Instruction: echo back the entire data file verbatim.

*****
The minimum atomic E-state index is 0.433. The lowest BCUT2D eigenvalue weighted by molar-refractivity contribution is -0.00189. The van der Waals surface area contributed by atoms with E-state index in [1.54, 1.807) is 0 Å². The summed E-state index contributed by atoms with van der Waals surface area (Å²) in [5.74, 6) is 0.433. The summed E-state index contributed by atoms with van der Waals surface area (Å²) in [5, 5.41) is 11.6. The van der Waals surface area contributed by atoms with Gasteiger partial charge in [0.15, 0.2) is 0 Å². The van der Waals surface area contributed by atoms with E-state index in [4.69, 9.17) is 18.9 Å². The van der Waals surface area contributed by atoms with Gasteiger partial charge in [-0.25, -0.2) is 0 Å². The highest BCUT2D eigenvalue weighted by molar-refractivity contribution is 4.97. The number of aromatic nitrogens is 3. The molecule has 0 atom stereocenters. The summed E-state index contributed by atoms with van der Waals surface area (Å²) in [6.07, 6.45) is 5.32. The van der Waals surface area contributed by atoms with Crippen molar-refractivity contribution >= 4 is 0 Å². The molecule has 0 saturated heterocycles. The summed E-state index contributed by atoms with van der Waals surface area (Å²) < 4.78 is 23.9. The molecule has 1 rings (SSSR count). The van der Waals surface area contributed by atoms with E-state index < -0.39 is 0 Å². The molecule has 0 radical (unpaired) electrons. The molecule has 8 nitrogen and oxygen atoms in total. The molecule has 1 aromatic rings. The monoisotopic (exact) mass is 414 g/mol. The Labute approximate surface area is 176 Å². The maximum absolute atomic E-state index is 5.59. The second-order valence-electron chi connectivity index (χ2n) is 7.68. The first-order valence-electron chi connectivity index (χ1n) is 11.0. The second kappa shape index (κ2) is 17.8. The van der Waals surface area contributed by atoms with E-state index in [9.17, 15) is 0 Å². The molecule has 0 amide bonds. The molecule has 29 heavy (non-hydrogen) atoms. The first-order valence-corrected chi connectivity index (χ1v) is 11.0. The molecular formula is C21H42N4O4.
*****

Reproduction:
The minimum atomic E-state index is 0.433. The lowest BCUT2D eigenvalue weighted by molar-refractivity contribution is -0.00189. The van der Waals surface area contributed by atoms with E-state index in [1.54, 1.807) is 0 Å². The summed E-state index contributed by atoms with van der Waals surface area (Å²) in [5.74, 6) is 0.433. The summed E-state index contributed by atoms with van der Waals surface area (Å²) in [5, 5.41) is 11.6. The van der Waals surface area contributed by atoms with Gasteiger partial charge in [0.15, 0.2) is 0 Å². The van der Waals surface area contributed by atoms with E-state index in [4.69, 9.17) is 18.9 Å². The van der Waals surface area contributed by atoms with Gasteiger partial charge in [-0.25, -0.2) is 0 Å². The highest BCUT2D eigenvalue weighted by molar-refractivity contribution is 4.97. The number of aromatic nitrogens is 3. The molecule has 0 atom stereocenters. The summed E-state index contributed by atoms with van der Waals surface area (Å²) in [6.07, 6.45) is 5.32. The van der Waals surface area contributed by atoms with Crippen molar-refractivity contribution >= 4 is 0 Å². The molecule has 0 saturated heterocycles. The summed E-state index contributed by atoms with van der Waals surface area (Å²) < 4.78 is 23.9. The molecule has 1 rings (SSSR count). The van der Waals surface area contributed by atoms with E-state index < -0.39 is 0 Å². The molecule has 0 radical (unpaired) electrons. The molecule has 8 nitrogen and oxygen atoms in total. The molecule has 1 aromatic rings. The monoisotopic (exact) mass is 414 g/mol. The Labute approximate surface area is 176 Å². The maximum absolute atomic E-state index is 5.59. The second-order valence-electron chi connectivity index (χ2n) is 7.68. The first-order valence-electron chi connectivity index (χ1n) is 11.0. The second kappa shape index (κ2) is 17.8. The van der Waals surface area contributed by atoms with E-state index in [9.17, 15) is 0 Å². The molecule has 0 amide bonds. The molecule has 29 heavy (non-hydrogen) atoms. The first-order valence-corrected chi connectivity index (χ1v) is 11.0. The molecular formula is C21H42N4O4.